Stress is not limited to just anyone. Since the pandemic began, particularly, the general state of mental health has been declining than ever. Even so, the impact has been felt by more women. A 2020 article notes the pandemic has affected women more profoundly than men in several areas, both at the workplace (especially in the health and social sector) and home, with an increased workload due to lockdown and quarantine measures.
It may be a while before the pandemic is over, and we can’t let the stress go on for too long. We don’t want it turning chronic, as the effects can be harmful to women, both mentally and physically. Read more to know how to live a more balanced life and learn some quick stress relief methods you can use daily!
Why Women Need More Stress Relief
While the pandemic has been taking a toll on everyone, mental health-wise, it’s the work-from-home mothers who are suffering more, as they have to juggle between caring for their children and doing their jobs.
You might ask, how about the men? Don’t they share the responsibilities at home and experience the same mental burden? To respond to that, first, we need to explain what “gender socialisation” is.
Gender socialisation is defined as “a process by which individuals develop, refine and learn to ‘do’ gender through internalising gender norms and roles as they interact with… their family, social networks and other social institutions.” In other words, every boy and girl is taught to behave differently. As a result, society has differing expectations about every gender’s responsibility. Girls, for instance, are expected to take care of their children.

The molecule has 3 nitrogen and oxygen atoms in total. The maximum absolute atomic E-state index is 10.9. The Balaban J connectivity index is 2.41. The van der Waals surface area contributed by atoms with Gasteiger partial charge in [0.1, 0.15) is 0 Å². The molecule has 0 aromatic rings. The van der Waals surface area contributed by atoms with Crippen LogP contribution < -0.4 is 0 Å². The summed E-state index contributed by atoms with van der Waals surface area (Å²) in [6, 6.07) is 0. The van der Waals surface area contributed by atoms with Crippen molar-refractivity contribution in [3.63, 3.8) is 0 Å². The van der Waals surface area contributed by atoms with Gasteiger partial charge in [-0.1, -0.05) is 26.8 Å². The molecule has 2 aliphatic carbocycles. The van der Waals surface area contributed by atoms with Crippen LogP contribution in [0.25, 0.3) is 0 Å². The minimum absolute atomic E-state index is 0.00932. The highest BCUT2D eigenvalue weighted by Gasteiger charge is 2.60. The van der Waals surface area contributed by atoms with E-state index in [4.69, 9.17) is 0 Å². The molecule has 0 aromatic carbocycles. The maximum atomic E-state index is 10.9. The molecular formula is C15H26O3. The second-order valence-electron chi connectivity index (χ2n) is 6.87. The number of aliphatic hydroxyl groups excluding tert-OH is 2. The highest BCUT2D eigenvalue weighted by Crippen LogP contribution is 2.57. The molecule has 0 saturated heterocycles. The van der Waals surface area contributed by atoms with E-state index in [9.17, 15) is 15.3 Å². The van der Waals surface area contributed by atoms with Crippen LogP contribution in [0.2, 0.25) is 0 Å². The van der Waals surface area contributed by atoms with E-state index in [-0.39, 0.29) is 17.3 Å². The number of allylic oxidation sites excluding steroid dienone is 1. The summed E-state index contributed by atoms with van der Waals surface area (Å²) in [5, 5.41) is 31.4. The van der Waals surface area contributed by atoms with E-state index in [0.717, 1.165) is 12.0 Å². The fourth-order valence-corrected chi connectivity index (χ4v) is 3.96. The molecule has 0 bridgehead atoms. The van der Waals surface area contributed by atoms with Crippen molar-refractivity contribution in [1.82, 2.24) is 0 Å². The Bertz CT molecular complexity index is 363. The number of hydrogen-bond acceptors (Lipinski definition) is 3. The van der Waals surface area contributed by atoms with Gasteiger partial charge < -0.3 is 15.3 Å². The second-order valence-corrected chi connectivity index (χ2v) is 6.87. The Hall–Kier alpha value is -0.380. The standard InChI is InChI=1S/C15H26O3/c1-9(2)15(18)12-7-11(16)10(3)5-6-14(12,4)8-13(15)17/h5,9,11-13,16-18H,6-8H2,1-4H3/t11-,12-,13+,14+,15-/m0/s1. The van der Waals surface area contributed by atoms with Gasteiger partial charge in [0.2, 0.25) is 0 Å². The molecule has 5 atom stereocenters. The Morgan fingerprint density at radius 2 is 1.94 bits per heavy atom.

This may explain why there has been a rise in domestic violence cases during the pandemic. It is reported that asking for more support at home can trigger violence against women. Lacking domestic and emotional support will eventually deteriorate women’s mental health and thus, cause stress.
Physical Symptoms of Stress
Stress might be a mental problem, but the symptoms can manifest physically. According to American Psychological Association (APA), these symptoms affect many parts of the body, from the muscles, heart, nerves to the respiratory, endocrine and gastrointestinal systems.
The negative effects on women include:
- Irregular menstrual cycles, more painful premenstrual syndrome and periods, changes in the length of cycles.
- Reduced sexual desire.
- Stress may affect a woman’s ability to conceive, her pregnancy’s health and postpartum adjustment.
- It may result in reproductive diseases.
- Women already in menopause have less oestrogen to help the blood vessels handle stress better. Therefore, these women are at a greater risk of heart disease when experiencing stress.
- Postmenopausal women can also have more intense hot flashes.
Tips for a More Balanced Life
APA suggests doing little actions that might help balance your life and manage stress:
- Adapt your attitude by acknowledging your feelings and accepting that nobody’s perfect.
- Promote self-care.
- Try to be more organised by creating a schedule, making a priority list and delegating tasks.
- Stay in contact with people who matter, like friends and family.
- Involve the children in your planning. For example, give them a task and reward them for finishing it without bothering your work.
7 Quick Stress Relief Methods
When you’re overwhelmed, there are some easy things you can do to tackle that feeling. Not only are they simple, but they are backed by science.
1. Listen to music
Based on a 2015 study on university students, researchers learned that listening to music can reduce daily stress.
2. Imagine yourself immersing in nature
A study has found evidence that guided imagery reduces anxiety. While any imagery seems to work just fine, the study concluded that the nature-based one has the most relaxing effect.